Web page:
Writing the Perfect Resume Hook


I read a great article from U.S. News & World Report LP titled  How to Write the Perfect Resume Hook. Unfortunately, I see some tough times ahead for our economy and those looking for jobs need every edge possible.

Here are some great points to consider:

If someone asked to see your executive summary or professional profile, would you know what they were looking for? Here’s a hint: it’s the portion of your resume just below the heading that summarizes your accomplishments and value proposition. When executed properly, this portion should compel the reader to want to get to know you better.

How much time and effort should you spend on this important introduction? Hours. And what should you write? The answer to this question is complicated. Part of the time is spent laying a foundation on top of the summary. This foundation is also called your Professional Experience section. To build the sturdy foundation, you must:

First, do some career introspection. Make sure you’re in line with your target companies’ needs.

Second, cherry pick stories. Only select the stories most relevant to your target audience’s needs and trim out the less-relevant language.

Third, organize your stories. Creat subheadings to connect the dots for the reader.

Fourth, energize your summary.Use carefully selected word threads.

Here are their five tips to develop your own ecompelling xecutive summary:

  • Build a marketing strategy. think about the last story you read in a magazine or online. What lured you to read it? Chances are it was bold lettering that mentioned a snippet of what the story was about. (Don’t be afraid to incorporate this strategy-you will be lucky to get 60 seconds to capture the attention of that HR person who is seeing thousands of boring resumes.)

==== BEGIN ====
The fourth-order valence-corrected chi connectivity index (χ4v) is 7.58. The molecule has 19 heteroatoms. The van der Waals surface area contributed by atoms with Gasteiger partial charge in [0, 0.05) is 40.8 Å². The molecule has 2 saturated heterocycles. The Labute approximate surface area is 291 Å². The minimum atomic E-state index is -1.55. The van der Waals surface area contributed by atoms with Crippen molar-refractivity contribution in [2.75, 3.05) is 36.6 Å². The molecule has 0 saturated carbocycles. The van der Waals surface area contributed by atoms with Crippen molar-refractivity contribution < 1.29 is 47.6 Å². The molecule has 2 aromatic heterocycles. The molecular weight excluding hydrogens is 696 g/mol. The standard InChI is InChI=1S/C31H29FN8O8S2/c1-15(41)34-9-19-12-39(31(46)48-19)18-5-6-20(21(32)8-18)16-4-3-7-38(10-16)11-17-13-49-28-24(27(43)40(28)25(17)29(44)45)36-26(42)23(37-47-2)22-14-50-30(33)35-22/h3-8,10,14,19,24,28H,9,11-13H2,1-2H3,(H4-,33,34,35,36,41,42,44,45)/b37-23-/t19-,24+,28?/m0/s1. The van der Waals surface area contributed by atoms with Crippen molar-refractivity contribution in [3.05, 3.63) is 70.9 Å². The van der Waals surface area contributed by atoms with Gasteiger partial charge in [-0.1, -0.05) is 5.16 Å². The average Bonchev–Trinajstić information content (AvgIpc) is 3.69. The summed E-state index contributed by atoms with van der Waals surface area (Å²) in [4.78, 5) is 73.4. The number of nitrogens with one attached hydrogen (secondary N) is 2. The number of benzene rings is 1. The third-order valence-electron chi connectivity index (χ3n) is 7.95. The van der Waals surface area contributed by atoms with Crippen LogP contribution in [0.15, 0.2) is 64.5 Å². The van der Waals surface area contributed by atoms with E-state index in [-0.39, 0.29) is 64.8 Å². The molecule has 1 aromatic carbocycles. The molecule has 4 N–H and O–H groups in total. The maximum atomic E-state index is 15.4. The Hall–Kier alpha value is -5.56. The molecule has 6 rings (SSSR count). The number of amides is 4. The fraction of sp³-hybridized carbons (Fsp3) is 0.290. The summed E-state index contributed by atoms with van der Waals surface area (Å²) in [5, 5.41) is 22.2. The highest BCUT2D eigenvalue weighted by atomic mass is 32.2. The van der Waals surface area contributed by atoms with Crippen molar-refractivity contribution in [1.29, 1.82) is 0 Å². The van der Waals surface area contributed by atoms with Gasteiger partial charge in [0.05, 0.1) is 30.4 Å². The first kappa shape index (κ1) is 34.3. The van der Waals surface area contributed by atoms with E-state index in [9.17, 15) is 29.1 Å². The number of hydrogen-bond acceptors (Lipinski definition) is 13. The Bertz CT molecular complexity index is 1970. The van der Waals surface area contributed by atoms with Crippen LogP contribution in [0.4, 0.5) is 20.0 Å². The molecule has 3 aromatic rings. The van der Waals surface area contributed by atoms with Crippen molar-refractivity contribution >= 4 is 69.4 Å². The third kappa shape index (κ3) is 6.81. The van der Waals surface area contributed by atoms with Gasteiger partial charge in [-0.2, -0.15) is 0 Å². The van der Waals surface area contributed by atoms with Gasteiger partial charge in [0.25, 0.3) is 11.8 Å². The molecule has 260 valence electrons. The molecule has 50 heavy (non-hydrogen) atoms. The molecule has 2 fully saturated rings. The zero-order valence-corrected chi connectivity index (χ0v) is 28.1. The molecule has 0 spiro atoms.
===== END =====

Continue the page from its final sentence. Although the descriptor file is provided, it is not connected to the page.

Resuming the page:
• Focus on marquee achievements. Zero in on a few of your most outstanding accomplishments that relate to the job for which you’re applying. jThen, build your executive summary around these accomplishments. (Be very specific here-for example: I increased the sales revenues from my territory 33% in my first year. Potential employers need rock solid facts!)
  • Introduce statements with strong verbs. Remove these phrases from your vocabulary forever: “Responsible for”, “Duties included”—–You’ve put the HR person to sleep!!
  • Tailor your words for your audience. Be powerful and set the scene for your targeted position to ensure a potential employer fully understands your value proposition. How about that recent example by President Obama-“The private sector is doing fine.”  😉
  • Chart your story. If your career story allows it, the use of a chart of graph in this area is an excellent way to relay important data in a format that’s quick and interesting to read. (I’m not sure that I agree with suggestion.)
Here is my favorite YouTube video so far this year, courtesy of President Obama:

Good luck and let me know if you are using any of these tips.


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